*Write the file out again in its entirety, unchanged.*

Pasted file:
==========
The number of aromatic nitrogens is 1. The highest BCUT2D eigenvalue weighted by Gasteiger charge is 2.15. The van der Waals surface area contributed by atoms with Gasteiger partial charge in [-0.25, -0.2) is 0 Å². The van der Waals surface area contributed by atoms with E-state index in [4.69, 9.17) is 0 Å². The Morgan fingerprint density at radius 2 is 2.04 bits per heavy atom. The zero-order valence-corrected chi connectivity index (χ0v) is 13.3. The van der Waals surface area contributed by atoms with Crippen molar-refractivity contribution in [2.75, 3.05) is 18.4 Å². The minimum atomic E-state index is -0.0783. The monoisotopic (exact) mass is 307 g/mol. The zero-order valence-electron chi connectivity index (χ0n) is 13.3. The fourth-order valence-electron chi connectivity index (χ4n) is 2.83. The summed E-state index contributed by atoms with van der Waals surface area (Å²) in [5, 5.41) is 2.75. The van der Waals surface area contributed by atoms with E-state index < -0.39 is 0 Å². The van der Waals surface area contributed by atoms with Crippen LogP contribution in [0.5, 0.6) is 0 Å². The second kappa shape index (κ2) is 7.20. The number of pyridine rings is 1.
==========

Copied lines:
The number of aromatic nitrogens is 1. The highest BCUT2D eigenvalue weighted by Gasteiger charge is 2.15. The van der Waals surface area contributed by atoms with Gasteiger partial charge in [-0.25, -0.2) is 0 Å². The van der Waals surface area contributed by atoms with E-state index in [4.69, 9.17) is 0 Å². The Morgan fingerprint density at radius 2 is 2.04 bits per heavy atom. The zero-order valence-corrected chi connectivity index (χ0v) is 13.3. The van der Waals surface area contributed by atoms with Crippen molar-refractivity contribution in [2.75, 3.05) is 18.4 Å². The minimum atomic E-state index is -0.0783. The monoisotopic (exact) mass is 307 g/mol. The zero-order valence-electron chi connectivity index (χ0n) is 13.3. The fourth-order valence-electron chi connectivity index (χ4n) is 2.83. The summed E-state index contributed by atoms with van der Waals surface area (Å²) in [5, 5.41) is 2.75. The van der Waals surface area contributed by atoms with E-state index < -0.39 is 0 Å². The van der Waals surface area contributed by atoms with Crippen LogP contribution in [0.5, 0.6) is 0 Å². The second kappa shape index (κ2) is 7.20. The number of pyridine rings is 1.